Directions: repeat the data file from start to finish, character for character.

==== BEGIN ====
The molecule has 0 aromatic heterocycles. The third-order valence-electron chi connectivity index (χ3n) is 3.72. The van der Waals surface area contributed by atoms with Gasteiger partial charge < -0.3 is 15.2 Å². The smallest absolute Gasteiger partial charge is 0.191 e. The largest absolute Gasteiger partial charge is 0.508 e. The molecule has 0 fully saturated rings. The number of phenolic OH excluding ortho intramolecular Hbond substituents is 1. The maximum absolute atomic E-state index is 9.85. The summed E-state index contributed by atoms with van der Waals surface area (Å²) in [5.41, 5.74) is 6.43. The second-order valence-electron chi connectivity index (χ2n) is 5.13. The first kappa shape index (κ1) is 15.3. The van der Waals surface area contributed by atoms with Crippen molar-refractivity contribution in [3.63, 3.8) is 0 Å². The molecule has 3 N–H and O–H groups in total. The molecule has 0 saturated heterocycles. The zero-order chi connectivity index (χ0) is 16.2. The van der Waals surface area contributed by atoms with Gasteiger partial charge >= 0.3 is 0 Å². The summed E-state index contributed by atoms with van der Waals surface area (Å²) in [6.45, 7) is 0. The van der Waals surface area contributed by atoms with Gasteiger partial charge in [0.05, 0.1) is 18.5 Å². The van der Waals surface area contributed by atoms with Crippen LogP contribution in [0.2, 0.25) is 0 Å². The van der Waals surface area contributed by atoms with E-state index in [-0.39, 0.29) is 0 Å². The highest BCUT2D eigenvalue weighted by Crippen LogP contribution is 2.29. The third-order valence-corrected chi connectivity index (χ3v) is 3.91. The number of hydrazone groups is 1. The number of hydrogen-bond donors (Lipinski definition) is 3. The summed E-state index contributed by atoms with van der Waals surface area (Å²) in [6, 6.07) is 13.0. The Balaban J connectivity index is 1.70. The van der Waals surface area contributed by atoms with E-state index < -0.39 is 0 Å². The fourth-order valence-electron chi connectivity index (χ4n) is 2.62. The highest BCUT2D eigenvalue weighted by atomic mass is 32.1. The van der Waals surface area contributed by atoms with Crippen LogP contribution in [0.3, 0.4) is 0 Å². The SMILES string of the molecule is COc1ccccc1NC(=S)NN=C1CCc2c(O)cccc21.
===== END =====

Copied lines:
The molecule has 0 aromatic heterocycles. The third-order valence-electron chi connectivity index (χ3n) is 3.72. The van der Waals surface area contributed by atoms with Gasteiger partial charge < -0.3 is 15.2 Å². The smallest absolute Gasteiger partial charge is 0.191 e. The largest absolute Gasteiger partial charge is 0.508 e. The molecule has 0 fully saturated rings. The number of phenolic OH excluding ortho intramolecular Hbond substituents is 1. The maximum absolute atomic E-state index is 9.85. The summed E-state index contributed by atoms with van der Waals surface area (Å²) in [5.41, 5.74) is 6.43. The second-order valence-electron chi connectivity index (χ2n) is 5.13. The first kappa shape index (κ1) is 15.3. The van der Waals surface area contributed by atoms with Crippen molar-refractivity contribution in [3.63, 3.8) is 0 Å². The molecule has 3 N–H and O–H groups in total. The molecule has 0 saturated heterocycles. The zero-order chi connectivity index (χ0) is 16.2. The van der Waals surface area contributed by atoms with Gasteiger partial charge >= 0.3 is 0 Å². The summed E-state index contributed by atoms with van der Waals surface area (Å²) in [6.45, 7) is 0. The van der Waals surface area contributed by atoms with Gasteiger partial charge in [0.05, 0.1) is 18.5 Å². The van der Waals surface area contributed by atoms with Crippen LogP contribution in [0.2, 0.25) is 0 Å². The van der Waals surface area contributed by atoms with E-state index in [-0.39, 0.29) is 0 Å². The highest BCUT2D eigenvalue weighted by Crippen LogP contribution is 2.29. The third-order valence-corrected chi connectivity index (χ3v) is 3.91. The number of hydrazone groups is 1. The number of hydrogen-bond donors (Lipinski definition) is 3. The summed E-state index contributed by atoms with van der Waals surface area (Å²) in [6, 6.07) is 13.0. The Balaban J connectivity index is 1.70. The van der Waals surface area contributed by atoms with E-state index < -0.39 is 0 Å². The fourth-order valence-electron chi connectivity index (χ4n) is 2.62. The highest BCUT2D eigenvalue weighted by atomic mass is 32.1. The van der Waals surface area contributed by atoms with Crippen LogP contribution in [0.3, 0.4) is 0 Å². The SMILES string of the molecule is COc1ccccc1NC(=S)NN=C1CCc2c(O)cccc21.